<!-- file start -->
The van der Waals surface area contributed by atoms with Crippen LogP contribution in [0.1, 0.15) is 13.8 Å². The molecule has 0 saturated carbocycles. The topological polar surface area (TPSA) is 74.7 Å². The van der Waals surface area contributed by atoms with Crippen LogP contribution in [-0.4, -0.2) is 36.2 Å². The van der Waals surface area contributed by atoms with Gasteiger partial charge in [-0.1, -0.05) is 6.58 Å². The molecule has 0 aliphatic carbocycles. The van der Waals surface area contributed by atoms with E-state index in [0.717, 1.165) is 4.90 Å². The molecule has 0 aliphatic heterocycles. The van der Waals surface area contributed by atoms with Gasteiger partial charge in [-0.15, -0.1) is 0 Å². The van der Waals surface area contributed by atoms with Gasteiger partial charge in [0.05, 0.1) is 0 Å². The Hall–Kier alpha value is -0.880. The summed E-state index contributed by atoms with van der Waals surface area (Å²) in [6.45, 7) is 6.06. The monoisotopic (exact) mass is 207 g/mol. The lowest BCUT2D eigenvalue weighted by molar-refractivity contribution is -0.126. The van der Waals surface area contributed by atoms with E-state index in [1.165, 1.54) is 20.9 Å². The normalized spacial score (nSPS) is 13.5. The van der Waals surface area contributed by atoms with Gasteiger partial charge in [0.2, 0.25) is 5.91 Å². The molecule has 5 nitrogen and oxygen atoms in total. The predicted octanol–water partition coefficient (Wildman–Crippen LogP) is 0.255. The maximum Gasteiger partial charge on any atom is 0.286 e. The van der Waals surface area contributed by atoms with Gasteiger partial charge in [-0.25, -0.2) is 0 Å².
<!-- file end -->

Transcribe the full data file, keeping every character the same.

The van der Waals surface area contributed by atoms with Crippen LogP contribution in [0.1, 0.15) is 13.8 Å². The molecule has 0 saturated carbocycles. The topological polar surface area (TPSA) is 74.7 Å². The van der Waals surface area contributed by atoms with Crippen LogP contribution in [-0.4, -0.2) is 36.2 Å². The van der Waals surface area contributed by atoms with Gasteiger partial charge in [-0.1, -0.05) is 6.58 Å². The molecule has 0 aliphatic carbocycles. The van der Waals surface area contributed by atoms with E-state index in [0.717, 1.165) is 4.90 Å². The molecule has 0 aliphatic heterocycles. The van der Waals surface area contributed by atoms with Gasteiger partial charge in [-0.15, -0.1) is 0 Å². The van der Waals surface area contributed by atoms with Gasteiger partial charge in [0.05, 0.1) is 0 Å². The Hall–Kier alpha value is -0.880. The summed E-state index contributed by atoms with van der Waals surface area (Å²) in [6.45, 7) is 6.06. The monoisotopic (exact) mass is 207 g/mol. The lowest BCUT2D eigenvalue weighted by molar-refractivity contribution is -0.126. The van der Waals surface area contributed by atoms with E-state index in [1.165, 1.54) is 20.9 Å². The normalized spacial score (nSPS) is 13.5. The van der Waals surface area contributed by atoms with Gasteiger partial charge in [0.2, 0.25) is 5.91 Å². The molecule has 5 nitrogen and oxygen atoms in total. The predicted octanol–water partition coefficient (Wildman–Crippen LogP) is 0.255. The maximum Gasteiger partial charge on any atom is 0.286 e. The van der Waals surface area contributed by atoms with Gasteiger partial charge in [-0.25, -0.2) is 0 Å².